As web applications are developed, the input received from the client is often stored or reflected back to the user. As security implications were discovered, it was understood that the input needed to be validated. Developers were then advised to restrict or sanitize the users input. While some developers only validate on the client-side (e.g., JavaScript), some validate on only the server-side, while others validate on both. Below, each type will be broken down to understand its importance.

Input Validation on Client-side

Client-side validation is visible to the user. It involves validation on input forms through JavaScript. For example, if input is submitted for a phone number or email, a JavaScript validator would provide an error if anything is submitted that does not conform to a phone number or email. For example, below we will see how client-side restrictions could be easily changed.

The following form will only submit if the phrase “success” is submitted.

Figure 1: Client-side Input Validation, Stage 1

However, a token error is presented when “success” is submitted.

Figure 2: Client-side Input Validation, Stage 2

This means that the request is submitting a token in addition to the phrase. In order to see what is being done, we can take a look at the request using an interception proxy (such as Burp Proxy).

Figure 3: Client-side Input Validation, Stage 3

Now that we have confirmed our suspicions, we need to understand what is being used to generate the token. Given the JavaScript is provided to us to populate the page, we can easily view the code.

The code above will take the phrase from the input box, run it through a simple substitution cipher (rot13) and then md5 it. We can confirm this by taking the phrase “ChangeMe” and running it through a rot13 substitution which would present us with “PunatrZr”. The hash of “PunatrZr” is 8b479aefbd90795395b3e7089ae0dc09, which matches the token in the request above.

If the phrase “success” is to be successfully submitted, we will need to do the same steps as we did for “ChangeMe”.

  • The rot13 of “success” becomes “fhpprff”
  • The md5 of “fhpprff” is 38581812b435834ebf84ebcc2c6424d6

The next step would be to intercept the request before it is sent to the server and modify the token to be that of 38581812b435834ebf84ebcc2c6424d6.

Figure 4: Client-side Input Validation, Stage 4

Once submitted, we’ll receive confirmation that it succeeded.

Figure 5: Client-side Input Validation, Stage 5 – Bypassed

JavaScript has to be accessible by the browser (and therefore the user) to ensure the web application functions as it should. As seen above, any restrictions can be quickly reverse engineered or even by-passed entirely.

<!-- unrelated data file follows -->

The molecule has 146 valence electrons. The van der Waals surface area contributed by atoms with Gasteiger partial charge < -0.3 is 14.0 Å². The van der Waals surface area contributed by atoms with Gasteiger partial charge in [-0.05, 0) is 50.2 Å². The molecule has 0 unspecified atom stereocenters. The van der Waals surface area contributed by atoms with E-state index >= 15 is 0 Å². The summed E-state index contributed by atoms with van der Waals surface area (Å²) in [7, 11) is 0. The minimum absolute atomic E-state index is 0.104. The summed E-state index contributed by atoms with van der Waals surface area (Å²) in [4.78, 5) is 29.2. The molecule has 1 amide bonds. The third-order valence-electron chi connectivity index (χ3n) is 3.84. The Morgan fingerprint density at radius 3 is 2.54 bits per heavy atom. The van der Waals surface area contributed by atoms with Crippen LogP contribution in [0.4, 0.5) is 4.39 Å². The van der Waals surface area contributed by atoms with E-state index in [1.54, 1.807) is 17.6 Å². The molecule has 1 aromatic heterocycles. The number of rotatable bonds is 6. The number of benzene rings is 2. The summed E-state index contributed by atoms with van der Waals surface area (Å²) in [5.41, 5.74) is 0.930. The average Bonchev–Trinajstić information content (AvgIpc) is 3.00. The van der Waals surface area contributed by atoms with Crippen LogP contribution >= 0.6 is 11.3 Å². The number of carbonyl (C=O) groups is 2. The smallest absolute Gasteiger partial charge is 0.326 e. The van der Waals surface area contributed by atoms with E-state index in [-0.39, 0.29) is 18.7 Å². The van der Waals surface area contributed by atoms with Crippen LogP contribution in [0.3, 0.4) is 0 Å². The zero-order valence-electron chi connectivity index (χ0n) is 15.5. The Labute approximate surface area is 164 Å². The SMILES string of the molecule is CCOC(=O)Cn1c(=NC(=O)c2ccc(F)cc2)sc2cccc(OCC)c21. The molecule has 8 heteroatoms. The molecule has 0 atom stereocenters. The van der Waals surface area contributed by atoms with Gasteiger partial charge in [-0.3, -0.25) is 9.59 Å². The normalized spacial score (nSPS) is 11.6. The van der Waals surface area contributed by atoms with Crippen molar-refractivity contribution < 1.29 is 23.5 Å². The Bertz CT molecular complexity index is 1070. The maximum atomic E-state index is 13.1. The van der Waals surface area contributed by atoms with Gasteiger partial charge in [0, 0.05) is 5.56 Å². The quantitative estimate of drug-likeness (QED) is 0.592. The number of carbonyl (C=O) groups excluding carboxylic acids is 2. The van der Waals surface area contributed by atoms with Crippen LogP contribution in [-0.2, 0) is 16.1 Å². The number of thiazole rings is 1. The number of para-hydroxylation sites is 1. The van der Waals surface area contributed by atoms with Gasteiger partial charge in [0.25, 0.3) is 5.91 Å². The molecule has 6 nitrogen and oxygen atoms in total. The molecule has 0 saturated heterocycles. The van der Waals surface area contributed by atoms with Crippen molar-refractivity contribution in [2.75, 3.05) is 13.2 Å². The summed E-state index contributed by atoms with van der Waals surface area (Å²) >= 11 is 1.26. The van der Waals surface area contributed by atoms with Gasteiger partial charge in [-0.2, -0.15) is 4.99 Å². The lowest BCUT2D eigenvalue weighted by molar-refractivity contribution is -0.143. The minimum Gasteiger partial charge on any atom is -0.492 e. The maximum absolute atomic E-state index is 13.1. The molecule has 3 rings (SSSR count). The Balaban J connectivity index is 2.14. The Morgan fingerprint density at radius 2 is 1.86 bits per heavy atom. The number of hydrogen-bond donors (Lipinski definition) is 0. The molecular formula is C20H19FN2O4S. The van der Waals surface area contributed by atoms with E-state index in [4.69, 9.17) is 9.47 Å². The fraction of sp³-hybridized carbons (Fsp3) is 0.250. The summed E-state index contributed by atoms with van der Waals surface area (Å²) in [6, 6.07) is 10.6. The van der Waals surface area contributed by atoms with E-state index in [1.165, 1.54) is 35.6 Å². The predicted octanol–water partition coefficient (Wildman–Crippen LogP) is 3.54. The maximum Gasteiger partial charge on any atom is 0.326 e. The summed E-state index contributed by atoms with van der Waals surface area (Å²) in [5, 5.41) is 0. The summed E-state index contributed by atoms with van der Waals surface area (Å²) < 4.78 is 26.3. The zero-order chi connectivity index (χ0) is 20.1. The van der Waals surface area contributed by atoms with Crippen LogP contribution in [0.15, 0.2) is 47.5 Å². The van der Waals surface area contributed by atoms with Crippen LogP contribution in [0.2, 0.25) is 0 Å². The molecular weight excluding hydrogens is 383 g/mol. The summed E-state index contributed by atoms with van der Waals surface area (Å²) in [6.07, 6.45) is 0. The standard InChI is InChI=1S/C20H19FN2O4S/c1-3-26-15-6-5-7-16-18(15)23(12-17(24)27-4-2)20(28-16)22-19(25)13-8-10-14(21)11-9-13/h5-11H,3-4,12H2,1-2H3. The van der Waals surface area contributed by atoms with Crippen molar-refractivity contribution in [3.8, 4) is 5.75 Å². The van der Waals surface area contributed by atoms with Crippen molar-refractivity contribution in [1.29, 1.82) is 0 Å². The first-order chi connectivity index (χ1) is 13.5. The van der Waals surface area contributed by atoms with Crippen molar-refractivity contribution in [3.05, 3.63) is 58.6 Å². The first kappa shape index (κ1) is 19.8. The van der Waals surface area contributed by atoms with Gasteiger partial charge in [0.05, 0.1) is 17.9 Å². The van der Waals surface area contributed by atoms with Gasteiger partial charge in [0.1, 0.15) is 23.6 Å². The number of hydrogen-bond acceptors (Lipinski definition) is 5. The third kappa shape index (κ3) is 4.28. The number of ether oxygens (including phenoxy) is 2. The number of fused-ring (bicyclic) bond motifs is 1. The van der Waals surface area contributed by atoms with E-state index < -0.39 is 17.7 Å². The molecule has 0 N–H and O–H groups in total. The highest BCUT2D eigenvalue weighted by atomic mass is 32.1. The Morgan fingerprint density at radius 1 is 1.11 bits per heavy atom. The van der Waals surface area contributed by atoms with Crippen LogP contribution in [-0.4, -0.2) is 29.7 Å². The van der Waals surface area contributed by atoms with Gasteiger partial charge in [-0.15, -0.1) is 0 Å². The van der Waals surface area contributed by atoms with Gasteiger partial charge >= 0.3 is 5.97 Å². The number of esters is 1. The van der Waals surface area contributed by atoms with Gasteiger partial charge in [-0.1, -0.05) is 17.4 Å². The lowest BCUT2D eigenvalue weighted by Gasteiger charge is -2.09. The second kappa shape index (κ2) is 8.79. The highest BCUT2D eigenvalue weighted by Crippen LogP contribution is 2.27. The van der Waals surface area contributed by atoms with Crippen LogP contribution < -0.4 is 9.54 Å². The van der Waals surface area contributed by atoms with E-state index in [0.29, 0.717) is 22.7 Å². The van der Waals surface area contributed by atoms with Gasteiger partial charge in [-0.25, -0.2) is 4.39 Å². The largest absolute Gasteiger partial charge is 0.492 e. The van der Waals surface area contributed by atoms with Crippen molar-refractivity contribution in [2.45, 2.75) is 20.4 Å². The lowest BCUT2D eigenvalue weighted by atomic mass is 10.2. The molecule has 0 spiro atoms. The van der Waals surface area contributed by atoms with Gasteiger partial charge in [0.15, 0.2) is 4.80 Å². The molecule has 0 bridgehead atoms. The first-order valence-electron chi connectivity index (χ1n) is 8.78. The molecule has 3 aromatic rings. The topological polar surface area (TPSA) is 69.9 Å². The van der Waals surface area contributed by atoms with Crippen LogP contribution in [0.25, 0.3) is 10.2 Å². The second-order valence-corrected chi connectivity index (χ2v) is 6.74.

Input Validation on Server-side

Server-side input validation will take whatever is sent by the client and conduct addition checks. Using server-side validation indicates that any input sent by the user (or client) cannot be trusted.

In order to show how effective this is, the following form is vulnerable to Cross-Site Scripting.

Figure 6: Server-side Input Validation, Stage 1

If a JavaScript payload of is submitted, the alert box will appear.

Figure 7: Server-side Input Validation, Stage 2

This implies that the request was sent to the server and reflected back to the client without any validation. In these examples, we have access to the underlying source code to validate our claim.

There are many approaches that can be taken to validate from the server-side, and one can simply be to remove JavaScript tags when the name is sent back to the client.

The same payload was sent but now the alert box was not populated.

Figure 8: Server-side Input Validation, Stage 3 – Fail

Taking a look at the source, we notice that any presence of a script tag within the name variable will be replaced.

These simple replacements can be by-passed using other Cross-Site Scripting payloads. The recommended solution is to use the PHP htmlspecialchars() function that will encode user input to completely prevent Cross-Site Scripting.

Which input validation should you use?

Both. By validating on the client-side, you have a smoother user experience and by validating on the server-side you ensure any client-side restrictions that were by-passed are validated again before being stored or reflected back to the user. While running a dynamic application security test, tools used will by-pass the client-side restrictions to attempt injection attacks (e.g., Cross-Site Scripting, SQL injection). Each piece of input must be validated on both ends to ensure injection attacks are mitigated.

If you require assistance with testing your web application server for injection attacks, contact us for a quick quote.